Maui Coronavirus Updates

Maui Has 24 Ventilators, Next State Equipment Supply to Arrive on Monday

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By Wendy Osher

Lt. Governor Josh Green who serves as the state’s liaison for health care response spent the past three weeks speaking with the health care community and visiting facilities, including five major hospitals statewide.

“I visited Wilcox Hospital on Kauai where they have an exceptional set up and are very well prepared to take care of any cases that may come.  Maui Memorial followed, Hilo Medical Center, Kona Hospital (and) Queens Medical Center.  Everyone is putting into place an important process so if we do get a surge–when we do get a surge of COVID-19 cases that require intensive care, they will be ready to save lives of our kupuna or anyone who is sick,” he said during an afternoon press conference on Thursday.


He said current concerns include shortages of personal protective equipment and ventilators.  At Maui Memorial Medical Center, there are 24 ventilators out of 561 statewide.  Across the state, there were 78 ventilators in use on Wednesday out of 431 ventilators that were activated.

Lt. Gov. Green said the purpose of ventilators is to treat those who go into serious respiratory failure.  He gave an overview of the current hospital capacity and what can be done to expand upon it.

“The majority of the ventilators are on Oʻahu, and then a smaller percentage on Maui, Big Island and Kauaʻi has a very small number,” said Lt. Gov. Green. “We can surge some of our ventilator capacity by changing out the surgical rooms where we did elective surgeries before we came to this point.”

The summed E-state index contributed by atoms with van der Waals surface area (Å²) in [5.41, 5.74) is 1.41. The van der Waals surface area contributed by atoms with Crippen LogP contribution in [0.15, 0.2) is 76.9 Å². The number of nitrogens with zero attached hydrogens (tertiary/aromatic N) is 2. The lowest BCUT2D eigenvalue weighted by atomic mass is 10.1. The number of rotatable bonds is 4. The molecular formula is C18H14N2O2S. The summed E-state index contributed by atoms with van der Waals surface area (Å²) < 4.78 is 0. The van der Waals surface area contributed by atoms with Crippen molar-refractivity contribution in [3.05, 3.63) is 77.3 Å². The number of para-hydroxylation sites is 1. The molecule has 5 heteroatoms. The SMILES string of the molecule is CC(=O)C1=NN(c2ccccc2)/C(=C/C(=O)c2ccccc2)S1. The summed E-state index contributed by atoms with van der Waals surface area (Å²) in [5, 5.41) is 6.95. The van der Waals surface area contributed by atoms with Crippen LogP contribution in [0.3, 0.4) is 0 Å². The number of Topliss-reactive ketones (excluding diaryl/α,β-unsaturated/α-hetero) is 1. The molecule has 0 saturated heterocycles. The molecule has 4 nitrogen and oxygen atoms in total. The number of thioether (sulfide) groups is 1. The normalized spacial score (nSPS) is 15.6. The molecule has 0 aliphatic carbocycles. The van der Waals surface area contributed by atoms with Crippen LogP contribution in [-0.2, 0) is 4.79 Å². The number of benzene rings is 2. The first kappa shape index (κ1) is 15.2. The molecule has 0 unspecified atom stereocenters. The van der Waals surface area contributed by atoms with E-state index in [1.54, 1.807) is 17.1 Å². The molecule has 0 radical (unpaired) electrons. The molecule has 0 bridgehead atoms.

Across the state, there are 328 intensive care unit beds and 204 negative pressure isolation room beds. Lt. Gov. Green outlined overall capacity of facilities across the state.

“The state of Hawaiʻi has 3,031 licensed hospital beds.  The average daily census is 1970–that means about 65 percent to 67 percent of beds are filled. We can surge that capacity by 15 percent or another 500 beds.  That means we have 1,500 beds available if people get sick,” he said.

Lt. Gov. Green said the state can also activate field hospital capacity if its ultimately needed. “These numbers fluctuate. They change from hour to hour. But what we want people to know is we are preparing to surge if we have more sick people than we normally could care for,” he said.


As for equipment, additional supplies are due to arrive from federal and national stockpiles on March 30th.  As of March 26, Hawaiʻi has on hand 18,000 N95 masks, 3,800 face shields, 20,000 pairs of gloves and  22,000 surgical masks remaining.

County officials said Maui is expected to resume drive-through testing at War Memorial Gymnasium on Monday when 100 more test kits will become available.  The Maui District Health Office notes that as test results come in (expected early next week), there may be a spike in the number of new reported COVID-19 cases.

“Our priority is to continue to give you information, to make sure we have additional beds if necessary… to make sure that our provider capacity is improved and we can surge if we need it,” said Lt. Green. “This is a critical period. The governor has taken very decisive action and we should applaud him for that. He’s made Hawaiʻi safer. Our mayors are implementing stringent policies to prevent a catastrophic peak of COVID-19 because we cannot have a surge… where we would not have enough capacity to care for people. When you’re flattening the curve, we want to go more slowly so we can care for everyone,” said Lt. Gov. Green.


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